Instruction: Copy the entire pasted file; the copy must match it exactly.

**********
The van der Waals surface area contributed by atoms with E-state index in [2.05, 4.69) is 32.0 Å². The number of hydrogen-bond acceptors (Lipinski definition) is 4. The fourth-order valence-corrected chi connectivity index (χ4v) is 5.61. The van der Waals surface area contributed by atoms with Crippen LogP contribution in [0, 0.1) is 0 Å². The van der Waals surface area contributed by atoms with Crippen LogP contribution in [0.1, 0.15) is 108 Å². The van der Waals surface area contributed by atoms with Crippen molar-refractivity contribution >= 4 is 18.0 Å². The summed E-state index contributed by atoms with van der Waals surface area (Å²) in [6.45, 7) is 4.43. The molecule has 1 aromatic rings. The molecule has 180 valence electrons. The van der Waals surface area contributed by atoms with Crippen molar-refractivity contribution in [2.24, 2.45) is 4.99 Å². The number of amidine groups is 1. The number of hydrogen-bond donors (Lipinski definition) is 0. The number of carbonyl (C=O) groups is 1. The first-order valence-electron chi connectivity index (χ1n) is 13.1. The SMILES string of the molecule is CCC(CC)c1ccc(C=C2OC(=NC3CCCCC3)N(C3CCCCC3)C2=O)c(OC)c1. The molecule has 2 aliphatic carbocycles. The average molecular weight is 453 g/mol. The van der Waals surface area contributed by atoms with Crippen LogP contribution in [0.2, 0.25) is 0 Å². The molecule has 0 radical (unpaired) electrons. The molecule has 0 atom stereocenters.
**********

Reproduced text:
The van der Waals surface area contributed by atoms with E-state index in [2.05, 4.69) is 32.0 Å². The number of hydrogen-bond acceptors (Lipinski definition) is 4. The fourth-order valence-corrected chi connectivity index (χ4v) is 5.61. The van der Waals surface area contributed by atoms with Crippen LogP contribution in [0, 0.1) is 0 Å². The van der Waals surface area contributed by atoms with Crippen LogP contribution in [0.1, 0.15) is 108 Å². The van der Waals surface area contributed by atoms with Crippen molar-refractivity contribution >= 4 is 18.0 Å². The summed E-state index contributed by atoms with van der Waals surface area (Å²) in [6.45, 7) is 4.43. The molecule has 1 aromatic rings. The molecule has 180 valence electrons. The van der Waals surface area contributed by atoms with Crippen molar-refractivity contribution in [2.24, 2.45) is 4.99 Å². The number of amidine groups is 1. The number of hydrogen-bond donors (Lipinski definition) is 0. The number of carbonyl (C=O) groups is 1. The first-order valence-electron chi connectivity index (χ1n) is 13.1. The SMILES string of the molecule is CCC(CC)c1ccc(C=C2OC(=NC3CCCCC3)N(C3CCCCC3)C2=O)c(OC)c1. The molecule has 2 aliphatic carbocycles. The average molecular weight is 453 g/mol. The van der Waals surface area contributed by atoms with Crippen LogP contribution in [0.2, 0.25) is 0 Å². The molecule has 0 radical (unpaired) electrons. The molecule has 0 atom stereocenters.